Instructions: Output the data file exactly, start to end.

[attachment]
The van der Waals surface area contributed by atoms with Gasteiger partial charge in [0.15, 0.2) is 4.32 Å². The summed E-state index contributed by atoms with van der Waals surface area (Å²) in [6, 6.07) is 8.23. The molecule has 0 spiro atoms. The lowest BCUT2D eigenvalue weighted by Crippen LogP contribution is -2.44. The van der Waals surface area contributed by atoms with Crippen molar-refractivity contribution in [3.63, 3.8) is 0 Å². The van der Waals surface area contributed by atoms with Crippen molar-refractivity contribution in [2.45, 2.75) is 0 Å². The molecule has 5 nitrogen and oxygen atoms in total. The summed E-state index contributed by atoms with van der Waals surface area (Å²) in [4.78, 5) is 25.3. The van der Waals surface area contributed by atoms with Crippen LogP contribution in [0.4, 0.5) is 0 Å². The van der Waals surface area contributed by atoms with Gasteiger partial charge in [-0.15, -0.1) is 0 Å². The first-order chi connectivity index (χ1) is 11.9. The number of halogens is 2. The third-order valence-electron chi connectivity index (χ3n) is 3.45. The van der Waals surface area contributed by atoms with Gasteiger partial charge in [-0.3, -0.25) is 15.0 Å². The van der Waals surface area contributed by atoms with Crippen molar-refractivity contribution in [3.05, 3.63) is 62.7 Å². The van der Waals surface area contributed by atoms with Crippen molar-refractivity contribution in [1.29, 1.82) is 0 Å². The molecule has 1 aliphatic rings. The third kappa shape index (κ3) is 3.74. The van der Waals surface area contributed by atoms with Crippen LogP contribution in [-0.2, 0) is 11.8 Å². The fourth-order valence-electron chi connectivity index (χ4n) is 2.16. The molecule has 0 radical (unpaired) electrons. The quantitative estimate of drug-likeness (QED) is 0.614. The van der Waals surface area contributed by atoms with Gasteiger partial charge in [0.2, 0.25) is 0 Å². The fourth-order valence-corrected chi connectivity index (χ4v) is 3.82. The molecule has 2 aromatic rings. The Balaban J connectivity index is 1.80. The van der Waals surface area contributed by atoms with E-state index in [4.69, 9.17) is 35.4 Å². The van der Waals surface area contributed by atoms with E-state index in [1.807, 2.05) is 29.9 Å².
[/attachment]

The van der Waals surface area contributed by atoms with Gasteiger partial charge in [0.15, 0.2) is 4.32 Å². The summed E-state index contributed by atoms with van der Waals surface area (Å²) in [6, 6.07) is 8.23. The molecule has 0 spiro atoms. The lowest BCUT2D eigenvalue weighted by Crippen LogP contribution is -2.44. The van der Waals surface area contributed by atoms with Crippen molar-refractivity contribution in [3.63, 3.8) is 0 Å². The van der Waals surface area contributed by atoms with Crippen molar-refractivity contribution in [2.45, 2.75) is 0 Å². The molecule has 5 nitrogen and oxygen atoms in total. The summed E-state index contributed by atoms with van der Waals surface area (Å²) in [4.78, 5) is 25.3. The van der Waals surface area contributed by atoms with Crippen LogP contribution in [0.4, 0.5) is 0 Å². The van der Waals surface area contributed by atoms with Gasteiger partial charge in [-0.15, -0.1) is 0 Å². The first-order chi connectivity index (χ1) is 11.9. The number of halogens is 2. The third-order valence-electron chi connectivity index (χ3n) is 3.45. The van der Waals surface area contributed by atoms with Gasteiger partial charge in [-0.3, -0.25) is 15.0 Å². The van der Waals surface area contributed by atoms with Crippen molar-refractivity contribution in [3.05, 3.63) is 62.7 Å². The van der Waals surface area contributed by atoms with Crippen molar-refractivity contribution in [1.29, 1.82) is 0 Å². The molecule has 1 aliphatic rings. The third kappa shape index (κ3) is 3.74. The van der Waals surface area contributed by atoms with Crippen LogP contribution in [-0.2, 0) is 11.8 Å². The fourth-order valence-electron chi connectivity index (χ4n) is 2.16. The molecule has 0 radical (unpaired) electrons. The quantitative estimate of drug-likeness (QED) is 0.614. The van der Waals surface area contributed by atoms with Gasteiger partial charge in [0.2, 0.25) is 0 Å². The fourth-order valence-corrected chi connectivity index (χ4v) is 3.82. The molecule has 2 aromatic rings. The Balaban J connectivity index is 1.80. The van der Waals surface area contributed by atoms with E-state index in [4.69, 9.17) is 35.4 Å². The van der Waals surface area contributed by atoms with E-state index in [1.807, 2.05) is 29.9 Å².